AbstractPurpose of review
This review summarizes the available evidence for the use of modern radiotherapy techniques for chemoradiotherapy for rectal cancer, with specific focus on intensity-modulated radiotherapy (IMRT) and volumetric arc therapy (VMAT) techniques.Recent findings
The dosimetric benefits of IMRT and VMAT are well established, but prospective clinical studies are limited, with phase I–II studies only. Recent years have seen the publication of a few larger prospective patient series as well as some retrospective cohorts, several of which include much needed late toxicity data. Overall results are encouraging, as toxicity levels – although varying across reports – appear lower than for 3D conformal radiotherapy. Innovative treatment techniques and strategies which may be facilitated by the use of IMRT/VMAT include simultaneously integrated tumour boost, adaptive treatment, selective sparing of specific organs to enable chemotherapy escalation, and nonsurgical management.Summary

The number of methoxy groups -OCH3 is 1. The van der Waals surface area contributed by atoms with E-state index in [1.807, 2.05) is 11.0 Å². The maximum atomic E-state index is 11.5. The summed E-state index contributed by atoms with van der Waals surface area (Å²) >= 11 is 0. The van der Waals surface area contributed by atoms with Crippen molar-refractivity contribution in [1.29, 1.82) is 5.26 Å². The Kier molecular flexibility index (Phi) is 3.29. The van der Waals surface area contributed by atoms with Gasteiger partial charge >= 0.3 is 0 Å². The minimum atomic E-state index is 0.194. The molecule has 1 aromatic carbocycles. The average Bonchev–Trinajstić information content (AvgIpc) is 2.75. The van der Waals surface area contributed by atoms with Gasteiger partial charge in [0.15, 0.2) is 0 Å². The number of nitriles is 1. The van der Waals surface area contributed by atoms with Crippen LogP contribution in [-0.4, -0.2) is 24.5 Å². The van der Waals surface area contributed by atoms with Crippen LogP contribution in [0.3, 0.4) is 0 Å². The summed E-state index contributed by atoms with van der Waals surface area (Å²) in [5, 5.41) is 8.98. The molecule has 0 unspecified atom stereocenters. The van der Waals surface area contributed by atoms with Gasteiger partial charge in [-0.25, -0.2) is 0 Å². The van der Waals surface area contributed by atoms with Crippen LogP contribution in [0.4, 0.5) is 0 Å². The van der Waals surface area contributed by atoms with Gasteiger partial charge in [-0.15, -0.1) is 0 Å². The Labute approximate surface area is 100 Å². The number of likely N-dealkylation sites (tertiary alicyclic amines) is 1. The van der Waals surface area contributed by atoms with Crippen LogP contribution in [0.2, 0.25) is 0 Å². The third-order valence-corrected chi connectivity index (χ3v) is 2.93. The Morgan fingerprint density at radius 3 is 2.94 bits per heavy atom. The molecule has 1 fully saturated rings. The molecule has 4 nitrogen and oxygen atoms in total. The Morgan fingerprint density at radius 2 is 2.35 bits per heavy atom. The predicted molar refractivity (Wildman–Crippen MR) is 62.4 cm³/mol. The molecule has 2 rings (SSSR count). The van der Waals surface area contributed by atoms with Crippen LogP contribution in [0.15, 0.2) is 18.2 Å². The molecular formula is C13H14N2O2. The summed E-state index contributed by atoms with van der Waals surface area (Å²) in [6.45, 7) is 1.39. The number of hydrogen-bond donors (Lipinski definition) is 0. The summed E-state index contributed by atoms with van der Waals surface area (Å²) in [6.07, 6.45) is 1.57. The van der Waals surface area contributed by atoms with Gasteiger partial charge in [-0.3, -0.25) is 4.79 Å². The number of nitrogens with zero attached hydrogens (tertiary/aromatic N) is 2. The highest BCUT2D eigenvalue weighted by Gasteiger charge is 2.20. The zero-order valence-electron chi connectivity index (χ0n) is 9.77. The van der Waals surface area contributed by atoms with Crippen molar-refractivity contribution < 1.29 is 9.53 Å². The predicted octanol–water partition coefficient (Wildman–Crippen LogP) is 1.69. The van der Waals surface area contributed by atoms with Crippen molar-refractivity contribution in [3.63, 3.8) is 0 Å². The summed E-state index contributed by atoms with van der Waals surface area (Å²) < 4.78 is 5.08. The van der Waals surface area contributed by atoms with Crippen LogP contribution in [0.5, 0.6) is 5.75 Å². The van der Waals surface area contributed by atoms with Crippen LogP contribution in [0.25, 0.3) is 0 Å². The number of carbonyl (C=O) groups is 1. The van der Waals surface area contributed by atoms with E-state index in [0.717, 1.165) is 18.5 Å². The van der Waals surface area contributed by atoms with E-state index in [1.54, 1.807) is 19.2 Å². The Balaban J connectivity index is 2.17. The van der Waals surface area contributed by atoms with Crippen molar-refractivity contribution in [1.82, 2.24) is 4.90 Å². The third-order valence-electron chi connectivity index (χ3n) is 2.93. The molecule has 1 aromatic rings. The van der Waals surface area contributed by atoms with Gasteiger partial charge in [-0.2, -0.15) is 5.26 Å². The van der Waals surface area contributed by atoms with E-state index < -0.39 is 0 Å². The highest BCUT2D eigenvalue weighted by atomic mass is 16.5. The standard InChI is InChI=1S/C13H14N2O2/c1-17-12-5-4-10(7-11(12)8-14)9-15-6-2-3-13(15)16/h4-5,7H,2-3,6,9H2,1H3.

Few prospective studies of IMRT and VMAT exist, which causes uncertainty not just in regards to the clinical benefit of these technologies but also in the optimal use. The priority for future research should be subgroups of patients who might receive relatively greater benefit from innovative treatment techniques, such as patients receiving chemoradiotherapy with definitive intent and patients treated with dose escalation.